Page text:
(As a side note, I have to admit I’m surprised at the extent to which the media is blandly parroting the whole “arcane” words thing — it’s remarkably ironic, given that a New York Times article about the overhaul contained a number of “SAT words,” including “winnow,” “galvanizing,” and “thwarting.” So much for critical reflection in journalism.)
In addition to drawing back students who might have otherwise chosen the less vocabulary-heavy ACT, the elimination of sentence completions, along with the elimination of the quarter-point penalty, is also most likely intended to inflate — or at least stabilize — verbal scores, which have been declining for decades now trail math scores by nearly 20 points.
On the combined Reading/Writing: I’ll have to see the questions before I can judge… If they keep inferences, tone, and the “they say/I say” underpinnings, not much will change. (Please, please let them keep the “they say/I say” emphasis — as far as I’m concerned, that’s the central difference between the SAT and the ACT, and the best thing about the SAT as a test of college-level reading.) The whole “find the supporting evidence” just thrusts into a relief a step that was only tested indirectly in the old version. It’s not actually anything new. The SAT is, and apparently will continue to be, a test about the construction of arguments.
But really — “Evidence-based reading and writing?” That’s just a mouthful. From a branding perspective, that one gets a thumbs down.
As for the whole charts and graphs thing… Let’s just say I’m just not looking forward to trying to insert graphs into Word when I revise my books. Ugh.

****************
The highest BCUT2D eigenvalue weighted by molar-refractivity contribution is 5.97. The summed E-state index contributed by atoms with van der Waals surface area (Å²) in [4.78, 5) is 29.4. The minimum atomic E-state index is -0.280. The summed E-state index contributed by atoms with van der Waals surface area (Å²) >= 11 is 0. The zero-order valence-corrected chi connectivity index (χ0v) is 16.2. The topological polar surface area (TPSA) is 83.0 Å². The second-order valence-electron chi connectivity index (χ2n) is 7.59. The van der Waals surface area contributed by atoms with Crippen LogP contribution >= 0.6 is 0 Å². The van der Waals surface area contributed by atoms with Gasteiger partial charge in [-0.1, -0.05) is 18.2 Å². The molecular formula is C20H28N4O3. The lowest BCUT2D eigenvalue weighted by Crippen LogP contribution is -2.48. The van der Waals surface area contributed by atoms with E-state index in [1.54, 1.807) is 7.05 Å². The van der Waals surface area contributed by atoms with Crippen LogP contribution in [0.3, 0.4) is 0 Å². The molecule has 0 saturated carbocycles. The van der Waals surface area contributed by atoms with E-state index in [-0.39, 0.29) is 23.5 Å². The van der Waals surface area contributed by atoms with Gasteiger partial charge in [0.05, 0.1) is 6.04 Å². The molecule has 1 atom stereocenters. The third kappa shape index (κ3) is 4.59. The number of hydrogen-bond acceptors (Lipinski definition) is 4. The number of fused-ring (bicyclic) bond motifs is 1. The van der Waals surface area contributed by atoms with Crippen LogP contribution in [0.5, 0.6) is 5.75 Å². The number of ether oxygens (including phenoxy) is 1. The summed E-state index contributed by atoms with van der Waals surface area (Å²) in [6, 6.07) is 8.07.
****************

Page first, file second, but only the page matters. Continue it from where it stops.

Most likely, the Writing will be an extension of Fixing Paragraphs, more or less akin to the English section on the the ACT. Having spent the last few months in ACT English-land, I have to confess that I actually like that format better. Real editing always occurs in context, and writing skills can’t really be separated from reading skills. If anything, this will make the test harder. It’s much more difficult to spot a pronoun-antecedent disagreement when the pronoun and the antecedent are in different sentences.
On the provision of free tutoring by Khan Academy: 1) they’re already doing it, and have been for a while — the highly motivated self-starters who currently avail themselves of it will continue to do so, while the ones who need one-on-one instruction will continue to do so as well; and 2) teaching reading is hard enough when you’re sitting next to someone and explaining it directly to them, never mind virtually, especially if that person never mastered the basics. Besides, high schools will now have even less incentive to teach vocabulary. So if the level of the passages stays the same… Well, let’s just say that the need for reading tutoring won’t be disappearing anytime soon.